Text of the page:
Best practice guidelines for copyright and licencing


#1

Are there Ropensci best practice guidelines for copyright and licencing of all research outputs (e.g. software packages, documentation, blogs, website contents)?


Copyright practices for *analysis* code
Data license visibility
#2

There’s this discussion

You can also get a sense of what licenses are in use with a quick github search; org:ropensci “LICENSE”


#3

Thanks for your question @r.gayler

We do not have guidelines for all research outputs.

Does anyone have thoughts on best practices for non-software outputs?


#4

Just expanding on the question - I am sure that a couple of years ago I saw some reasonably forcefully expressed opinions from some Open Science people on appropriate licencing, but I can’t find them now with online searching.

My, possibly inaccurate, recollection was that they were arguing for absolute open-ness with cc-0 licensing (or equivalent). I have certainly seen arguments that non-commercial or share-alike licensing constraints act to damp open science.

I am building a new personal website that may eventually have some content of use to others, and the relevant point is that I automatically hold copyright and in the absence of explicitly granted permissions potential readers only have whatever “fair use” is granted by their jurisdiction.

In the absence any arguments to the contrary, I am intending to license my website as cc-by.


#5

CC-BY makes a lot of sense for website/blog text

CC0 makes the most sense for data AFAICT, so not appropriate if it’s mostly text like a website/blog


#6

Thanks Scott. I have opted for CC-BY for the website. There’s no data there yet, so the CC0 will have to wait.


#7

We’ve been looking at the copyright and licensing issues surround reproducible research compendia in the RDA/CODATA Legal Interoperability group, and my sense is that the compendia of code, software, narrative, metadata, etc. represents, at least under US Copyright Law, a “compilation” defined as:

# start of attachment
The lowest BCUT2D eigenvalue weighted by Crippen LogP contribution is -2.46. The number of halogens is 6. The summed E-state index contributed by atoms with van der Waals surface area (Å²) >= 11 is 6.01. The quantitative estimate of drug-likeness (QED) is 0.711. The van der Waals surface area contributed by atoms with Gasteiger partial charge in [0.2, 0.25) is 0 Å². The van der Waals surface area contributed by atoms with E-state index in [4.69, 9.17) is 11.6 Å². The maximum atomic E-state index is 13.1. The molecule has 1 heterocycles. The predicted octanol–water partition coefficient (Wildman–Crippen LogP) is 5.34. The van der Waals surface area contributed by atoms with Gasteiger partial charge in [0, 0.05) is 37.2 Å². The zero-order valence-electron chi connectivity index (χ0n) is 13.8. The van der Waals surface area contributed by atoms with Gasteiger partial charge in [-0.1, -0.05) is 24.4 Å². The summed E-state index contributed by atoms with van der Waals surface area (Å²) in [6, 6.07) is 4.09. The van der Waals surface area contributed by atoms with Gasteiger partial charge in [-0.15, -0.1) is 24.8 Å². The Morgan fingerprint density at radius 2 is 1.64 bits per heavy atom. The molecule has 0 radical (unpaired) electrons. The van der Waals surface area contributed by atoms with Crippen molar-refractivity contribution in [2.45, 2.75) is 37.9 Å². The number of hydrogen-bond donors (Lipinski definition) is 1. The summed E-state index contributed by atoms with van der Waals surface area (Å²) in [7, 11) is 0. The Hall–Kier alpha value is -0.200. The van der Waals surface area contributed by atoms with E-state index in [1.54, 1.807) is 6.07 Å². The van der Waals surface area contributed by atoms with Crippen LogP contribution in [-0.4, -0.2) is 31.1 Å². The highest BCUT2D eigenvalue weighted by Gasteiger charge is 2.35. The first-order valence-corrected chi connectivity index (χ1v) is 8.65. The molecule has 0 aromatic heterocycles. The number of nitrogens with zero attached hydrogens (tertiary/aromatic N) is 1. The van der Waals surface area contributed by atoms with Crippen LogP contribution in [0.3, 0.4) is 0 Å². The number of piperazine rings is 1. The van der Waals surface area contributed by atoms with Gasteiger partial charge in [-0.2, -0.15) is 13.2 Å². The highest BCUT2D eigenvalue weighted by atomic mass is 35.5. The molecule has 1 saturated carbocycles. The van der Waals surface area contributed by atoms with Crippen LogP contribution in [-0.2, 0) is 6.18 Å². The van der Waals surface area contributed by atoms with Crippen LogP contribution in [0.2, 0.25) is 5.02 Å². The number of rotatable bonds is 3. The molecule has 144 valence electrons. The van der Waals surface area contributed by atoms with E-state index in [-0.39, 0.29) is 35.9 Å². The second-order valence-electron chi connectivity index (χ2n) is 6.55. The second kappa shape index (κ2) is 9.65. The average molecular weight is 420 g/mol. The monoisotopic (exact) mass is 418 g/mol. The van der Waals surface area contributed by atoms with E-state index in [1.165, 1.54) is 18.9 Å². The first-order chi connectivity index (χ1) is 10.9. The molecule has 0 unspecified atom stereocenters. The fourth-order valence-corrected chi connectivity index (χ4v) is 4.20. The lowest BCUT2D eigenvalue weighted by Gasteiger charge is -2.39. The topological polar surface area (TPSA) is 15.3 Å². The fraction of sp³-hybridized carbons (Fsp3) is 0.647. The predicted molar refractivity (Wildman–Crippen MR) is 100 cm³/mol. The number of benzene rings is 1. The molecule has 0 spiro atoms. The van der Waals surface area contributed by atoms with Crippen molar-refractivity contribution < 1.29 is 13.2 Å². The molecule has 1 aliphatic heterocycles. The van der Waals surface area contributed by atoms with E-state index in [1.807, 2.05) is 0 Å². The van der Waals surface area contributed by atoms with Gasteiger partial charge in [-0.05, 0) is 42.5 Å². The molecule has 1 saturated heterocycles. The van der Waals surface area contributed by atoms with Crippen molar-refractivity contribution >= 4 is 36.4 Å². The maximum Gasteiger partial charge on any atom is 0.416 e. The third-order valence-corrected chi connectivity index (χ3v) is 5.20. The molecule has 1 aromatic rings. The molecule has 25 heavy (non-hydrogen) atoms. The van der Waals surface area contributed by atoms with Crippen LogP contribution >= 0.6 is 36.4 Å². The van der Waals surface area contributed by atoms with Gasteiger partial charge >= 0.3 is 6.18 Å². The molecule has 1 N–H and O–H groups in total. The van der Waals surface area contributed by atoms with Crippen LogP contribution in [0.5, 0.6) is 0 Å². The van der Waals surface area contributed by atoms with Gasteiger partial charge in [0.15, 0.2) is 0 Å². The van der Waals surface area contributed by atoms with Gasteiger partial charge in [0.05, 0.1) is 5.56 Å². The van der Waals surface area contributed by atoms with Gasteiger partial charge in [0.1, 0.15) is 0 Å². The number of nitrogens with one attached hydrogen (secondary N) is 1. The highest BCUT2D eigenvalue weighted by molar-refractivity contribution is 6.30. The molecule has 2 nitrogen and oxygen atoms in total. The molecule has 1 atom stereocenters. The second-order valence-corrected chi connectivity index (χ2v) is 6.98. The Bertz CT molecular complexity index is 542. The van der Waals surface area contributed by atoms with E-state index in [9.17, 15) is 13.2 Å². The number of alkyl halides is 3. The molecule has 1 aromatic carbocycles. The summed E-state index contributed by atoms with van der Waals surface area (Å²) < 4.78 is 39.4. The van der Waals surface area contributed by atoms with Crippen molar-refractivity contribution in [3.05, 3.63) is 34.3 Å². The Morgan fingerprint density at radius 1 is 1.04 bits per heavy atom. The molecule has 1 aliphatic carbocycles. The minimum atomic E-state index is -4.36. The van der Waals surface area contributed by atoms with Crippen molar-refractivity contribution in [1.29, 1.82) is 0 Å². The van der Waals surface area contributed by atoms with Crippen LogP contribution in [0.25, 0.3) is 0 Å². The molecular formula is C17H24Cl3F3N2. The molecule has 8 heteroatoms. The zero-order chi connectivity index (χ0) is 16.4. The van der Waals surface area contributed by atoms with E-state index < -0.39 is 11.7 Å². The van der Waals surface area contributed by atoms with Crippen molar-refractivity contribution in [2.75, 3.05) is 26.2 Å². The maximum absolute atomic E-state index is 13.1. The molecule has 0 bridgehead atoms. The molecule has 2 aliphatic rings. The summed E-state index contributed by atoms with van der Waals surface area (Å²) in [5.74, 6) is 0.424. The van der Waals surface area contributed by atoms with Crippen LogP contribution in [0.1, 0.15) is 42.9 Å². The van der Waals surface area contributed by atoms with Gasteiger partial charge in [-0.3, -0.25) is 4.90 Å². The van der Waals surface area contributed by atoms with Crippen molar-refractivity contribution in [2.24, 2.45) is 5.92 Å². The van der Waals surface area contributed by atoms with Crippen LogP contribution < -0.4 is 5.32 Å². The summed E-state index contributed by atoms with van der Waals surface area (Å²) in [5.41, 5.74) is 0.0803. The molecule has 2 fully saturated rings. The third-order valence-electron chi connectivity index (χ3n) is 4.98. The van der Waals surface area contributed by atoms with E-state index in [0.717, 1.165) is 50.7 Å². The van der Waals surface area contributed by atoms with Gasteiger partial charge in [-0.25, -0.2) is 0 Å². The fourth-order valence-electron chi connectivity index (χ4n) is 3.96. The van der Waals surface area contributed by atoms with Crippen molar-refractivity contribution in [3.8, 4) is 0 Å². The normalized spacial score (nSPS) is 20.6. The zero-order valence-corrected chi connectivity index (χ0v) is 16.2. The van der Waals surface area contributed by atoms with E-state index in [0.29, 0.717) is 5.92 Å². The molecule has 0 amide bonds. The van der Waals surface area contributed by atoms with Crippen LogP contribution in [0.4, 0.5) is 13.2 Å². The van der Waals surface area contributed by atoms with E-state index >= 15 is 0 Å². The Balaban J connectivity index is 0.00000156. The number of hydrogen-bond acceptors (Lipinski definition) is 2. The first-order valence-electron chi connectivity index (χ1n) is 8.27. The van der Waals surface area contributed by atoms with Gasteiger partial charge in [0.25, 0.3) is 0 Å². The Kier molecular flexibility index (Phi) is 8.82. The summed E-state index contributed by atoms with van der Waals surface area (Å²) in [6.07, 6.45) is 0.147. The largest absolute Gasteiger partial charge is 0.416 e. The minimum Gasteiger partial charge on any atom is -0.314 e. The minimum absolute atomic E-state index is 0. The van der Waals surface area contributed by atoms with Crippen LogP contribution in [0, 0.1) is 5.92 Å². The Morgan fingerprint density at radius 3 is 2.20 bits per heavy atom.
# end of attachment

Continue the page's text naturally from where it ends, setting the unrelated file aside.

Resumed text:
“a work formed by the collection and assembling of preexisting materials or of data that are selected, coordinated, or arranged in such a way that the resulting work as a whole constitutes an original work of authorship. The term “compilation” includes collective works.”

Compilations under this definition are eligible for copyright protection and thus may be open licensed using a CC-BY-(whatever) license or they be dedicated to the public domain using the CC-Zero mark. What is important to recognize, however, is that the copyright in the compilation does not inherit down to the constituent research objects comprising the compendium. Each research object would have its own copyright and ownership depending on law and the policies of governing bodies eg one’s employer, funder, or publisher. Some constitute objects may also be ineligible for copyright.

The tricky bit seems to be that all rights and licensing metadata needs to be tightly coupled to the object it is associated with so that people and machines have legal certainty around reuse, modification, and redistribution. It seems there is a lot of misunderstanding about the rights for the compendium proper inheriting down to the constituent objects.

Our current release of the CODATA-RDA Principles and Guidelines for Legal Interoperability of Research Data (https://www.rd-alliance.org/group/rdacodata-legal-interoperability-ig/outcomes/rda-codata-legal-interoperability-research-data) is written with the discrete constitutent object(s) in mind – ie, the data, metadata, narrative, or software. But we need to update it to address the additional complexity of research compedia as “compilations”.

We’d love to bring one of your use cases to our group for further analysis and discussion. Ideally we would design our next program to focus on the legal interop issues in research compendia at the RDA Thirteenth Plenary Meeting, Philadelphia, US. 02 Apr 2019. If anyone on this discussion board is interested in participating, you are most welcome!

Gail Clement, Co-Chair, RDA/CODATA Legal Interoperability Interest Group


#8

Thanks Gail. My website is pretty minimal at the moment, so probably doesn’t serve as a credible use-case for a research compendium. I can see that the the separate treatment of part/whole would be an issue as would ensuring that the metadata is tightly couple to the components. I’ll try to send out a tweet pointing to your work.

Ross